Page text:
3 Tips to Keep Your Dog’s Teeth Healthy

A dog’s dental hygiene is an important and often overlooked part of keeping pets happy and healthy. Beyond just bad breath, unhealthy teeth can lead to a domino effect of tooth and gum decay that can release pathogens into your dog’s bloodstream which can cause serious illness in some cases. Since they have a little difficulty holding a toothbrush, here are a few easy tips to keeping your best friend’s teeth healthy and sparkling for years to come.

Let Them Chew, Chew, Chew.

The first and simplest way to help with your dog’s dental health is to encourage and facilitate their natural urge to gnaw and chew on certain materials. When dogs do this, they are naturally cleaning their teeth to a certain extent as well as exercising their teeth and jaws. The activity helps to reduce plaque and avoid tartar buildup for dogs that regularly have something appropriate to chew on. And of course, keeping chews around is one of the easiest ways to prevent destructive chewing.

It’s important to note, though, that not everything marketed as a “dental chew” is a good idea for your dog. There are certain things you want to avoid in general and some issues that will depend on knowing your dog. Here are a couple things you’ll actually want to avoid in general:

  • Cooked Bones: This is pretty widely agreed upon; if a bone was at the center of something that was cooked through or has been cooked down for any reason, don’t give it to your dog. Parts can splinter as they’re chewing which can cause GI tract problems and they generally aren’t actually good for the teeth.
  • Antlers and Hooves: While some dogs may be just fine with these, there is a risk that these will be too hard for a lot of dogs and they’re not as helpful for actually cleaning the teeth of domesticated canines, despite being the “natural” choice.

For most other available chews, it’s really important to monitor your dog carefully the first couple times. Things like rawhides and pig ears can be great, but you have to make sure your dog is chewing them rather than just swallowing them. As long as your dog is actively chewing and softening them to take off small pieces, they should be fine for them work through slowly. Non-edible chews like those Nylabone makes also help with doggy dental maintenance, though you do have to make sure to pick the right one. Base what you get on your dog’s size and just how hard they chew; that way you’re not giving them something that’s too hard for them or too soft to make a difference. You’ll also have to watch them and replace them when the ends start to get worn.

Whatever you choose for this, just monitor your dog in the first few uses. Just like us, dogs are largely individual and different ones will have different needs.

Brushing at Home.

Even with regular maintenance of natural chewing, it’s a good idea for a lot of dogs to get them on a schedule for brushing their teeth at home with a pet toothbrush or washcloth and canine toothpaste.

Since most dogs still insist on not speaking human languages, it may take a little time because you can’t just tell them “It’s for your health.” Most vets recommend starting with a little taste of the toothpaste to get them prepared, then a light treat reward and plenty of praise for when they’re doing well. You’ll have to be patient as it could take weeks to get them completely accustomed. Just remember how you’d feel if something larger than you grabbed your cheek and stuck something at your teeth. It would take some adjustment, even if you realized you weren’t going to be hurt. There is a good overall guide on techniques to use for this here.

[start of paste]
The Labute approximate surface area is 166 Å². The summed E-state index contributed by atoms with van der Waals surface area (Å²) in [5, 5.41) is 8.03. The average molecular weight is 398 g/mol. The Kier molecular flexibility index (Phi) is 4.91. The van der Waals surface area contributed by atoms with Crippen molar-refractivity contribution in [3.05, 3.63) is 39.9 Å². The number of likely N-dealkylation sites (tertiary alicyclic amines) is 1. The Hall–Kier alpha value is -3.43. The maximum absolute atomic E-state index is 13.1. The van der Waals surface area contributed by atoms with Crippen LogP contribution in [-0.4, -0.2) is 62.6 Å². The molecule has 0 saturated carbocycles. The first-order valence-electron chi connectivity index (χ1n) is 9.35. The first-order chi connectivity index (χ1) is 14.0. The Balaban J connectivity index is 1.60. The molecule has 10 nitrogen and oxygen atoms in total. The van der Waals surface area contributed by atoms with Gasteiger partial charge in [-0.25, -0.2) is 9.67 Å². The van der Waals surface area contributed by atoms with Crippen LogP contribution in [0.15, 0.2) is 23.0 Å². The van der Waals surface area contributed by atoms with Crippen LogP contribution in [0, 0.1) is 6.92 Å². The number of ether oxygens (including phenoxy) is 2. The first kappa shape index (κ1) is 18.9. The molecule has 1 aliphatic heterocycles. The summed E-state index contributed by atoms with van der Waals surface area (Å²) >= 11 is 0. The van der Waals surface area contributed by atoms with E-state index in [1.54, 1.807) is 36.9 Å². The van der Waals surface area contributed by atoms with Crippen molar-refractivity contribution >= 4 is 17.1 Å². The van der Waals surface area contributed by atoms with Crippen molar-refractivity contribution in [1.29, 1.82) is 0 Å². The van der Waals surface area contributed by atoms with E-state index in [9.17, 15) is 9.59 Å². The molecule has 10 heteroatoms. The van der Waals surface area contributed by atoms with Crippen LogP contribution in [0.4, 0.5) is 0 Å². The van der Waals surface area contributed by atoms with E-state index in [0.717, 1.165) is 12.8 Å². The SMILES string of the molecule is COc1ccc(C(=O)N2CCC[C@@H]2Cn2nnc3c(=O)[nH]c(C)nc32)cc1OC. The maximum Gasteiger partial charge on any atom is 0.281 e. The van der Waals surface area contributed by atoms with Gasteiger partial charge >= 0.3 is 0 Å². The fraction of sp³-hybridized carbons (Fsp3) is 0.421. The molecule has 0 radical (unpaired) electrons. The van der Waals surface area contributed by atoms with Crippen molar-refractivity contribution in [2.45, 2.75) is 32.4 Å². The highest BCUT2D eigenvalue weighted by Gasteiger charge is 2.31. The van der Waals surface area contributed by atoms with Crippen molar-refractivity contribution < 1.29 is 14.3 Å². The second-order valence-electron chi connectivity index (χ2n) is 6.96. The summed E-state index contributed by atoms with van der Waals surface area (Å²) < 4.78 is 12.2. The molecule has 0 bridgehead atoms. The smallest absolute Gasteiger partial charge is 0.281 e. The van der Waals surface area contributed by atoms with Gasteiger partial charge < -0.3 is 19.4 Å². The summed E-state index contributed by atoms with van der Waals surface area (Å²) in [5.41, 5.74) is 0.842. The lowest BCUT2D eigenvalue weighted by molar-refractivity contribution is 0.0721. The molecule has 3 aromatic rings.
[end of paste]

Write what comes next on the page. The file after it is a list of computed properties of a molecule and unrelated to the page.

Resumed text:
For a schedule on when to brush your dog’s teeth, the ideal would be once a day, every day. Of course, we don’t often live in an ideal world, and it can be difficult to make time with all the other daily activities, especially if you’re in the early stages of getting your dog used to the toothbrush. Even some vets don’t follow this schedule, so if your dog is chewing regularly and getting a good food that promotes dental health, you can probably realistically set up a time to brush once a week and help prevent periodontal disease. And that effort is definitely worth it for your dog’s health.

Professional Cleaning

Just like with our own teeth, a regularly professional cleaning is good for getting rid of buildup that can occur even with all of our best maintenance. Most veterinarians offer some service for veterinary dental cleaning that comes with several steps.

It usually begins with a thorough examination of your dog’s mouth to give the vet an idea of where they’re starting out and give you the opportunity to ask questions and get information about any changes you may need to make to the at-home routine. There will be a blood draw to analyze and make sure your dog can receive anesthesia with no harm. Once your dog is safely anesthetized, x-rays are taken, a more thorough exam is given, and the teeth are cleaned and tended similar to what a dentist would do for you. In most cases, dogs can go home and eat the same day unless some other procedure besides cleaning is needed.

Doing this every 6-12 months as can be afforded not only helps get your dog’s teeth cleaned up, it can also catch any periodontal problems that slip in early on before they become major issues. Early detection generally means less cost in the long run and, most importantly, less discomfort and recovery time for your best friend if they need something.

Just like with humans, a dog’s teeth can be an indicator and a gateway to their overall health. Following these tips and talking with your veterinarian can lead to a longer, healthier, happier life for your pet.

  • February 14, 2016
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